View Single Post
  #2  
Old 01-16-2003, 01:22 PM
Ed Skeels Ed Skeels is offline
Member
 
Join Date: Apr 2002
Location: Napa, California
Posts: 169
Ed Skeels is on a distinguished road
CAD/CAM

CAD is the drawing, CAM is the processor that converts the cad file to machine code. The machining itself is referred to as CNC.
Don't start a cad drawing until you know what the machine shop needs to do the cam work.

The process of engaging a shop does take time. Everybody needs to know what the other person requires to get the job done efficiently. There is no one perfect standard. All machines have their own "post processor", so it will be impossible for you to anticipate the CAM requirements.

Just get the best drawing you can. It doesn't always have to be in CAD form. If you understand basic drafting, you can at least get a one to three view drawing with dimensions to someone who can do the CAD work.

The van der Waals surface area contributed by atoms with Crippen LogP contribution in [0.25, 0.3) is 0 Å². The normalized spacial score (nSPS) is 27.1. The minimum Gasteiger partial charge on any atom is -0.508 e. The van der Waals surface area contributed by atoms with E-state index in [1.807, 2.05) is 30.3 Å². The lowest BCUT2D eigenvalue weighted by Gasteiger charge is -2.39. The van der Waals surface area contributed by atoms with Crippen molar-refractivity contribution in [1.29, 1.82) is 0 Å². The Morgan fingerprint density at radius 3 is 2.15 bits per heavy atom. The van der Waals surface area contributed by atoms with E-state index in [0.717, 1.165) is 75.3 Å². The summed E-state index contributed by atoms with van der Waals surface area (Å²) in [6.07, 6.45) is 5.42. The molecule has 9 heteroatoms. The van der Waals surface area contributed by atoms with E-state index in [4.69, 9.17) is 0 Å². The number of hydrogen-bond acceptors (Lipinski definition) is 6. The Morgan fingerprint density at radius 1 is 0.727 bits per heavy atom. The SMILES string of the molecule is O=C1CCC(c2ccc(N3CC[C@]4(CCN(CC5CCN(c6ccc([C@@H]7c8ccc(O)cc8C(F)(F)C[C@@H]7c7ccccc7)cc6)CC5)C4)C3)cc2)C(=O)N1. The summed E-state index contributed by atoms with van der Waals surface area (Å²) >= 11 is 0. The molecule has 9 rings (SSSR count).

I do cad/cam/cnc a couple of times a month for custom molds. If you only have one project in mind, it isn't worth the time to learn the process.
However, if you just can't take no for an answer and want to try for yourself, free or shareware cad programs can be found online for download. They won't do much. They should "save to" a .dxf file format at a minimum.
CAD/CAM programs start at around $750 for basics. Programs that offer better strategies for machining can be had for $2000. 5 axis milling programs to $20K.

Most companies offer demos to download and try. Can't save anything, but you can click on all those little icons and get confused. Yay!

Below is a bad image of an update for Blenko's 384 bottle, to be produced sometime this year. 20 hours to convert the designers drawing to cad, 3 hours to develope the CNC files for milling. 5 hours machine time to cut a foam prototype. 18 hours to mill the mold.

Last edited by Ed Skeels; 01-16-2003 at 01:30 PM.
Reply With Quote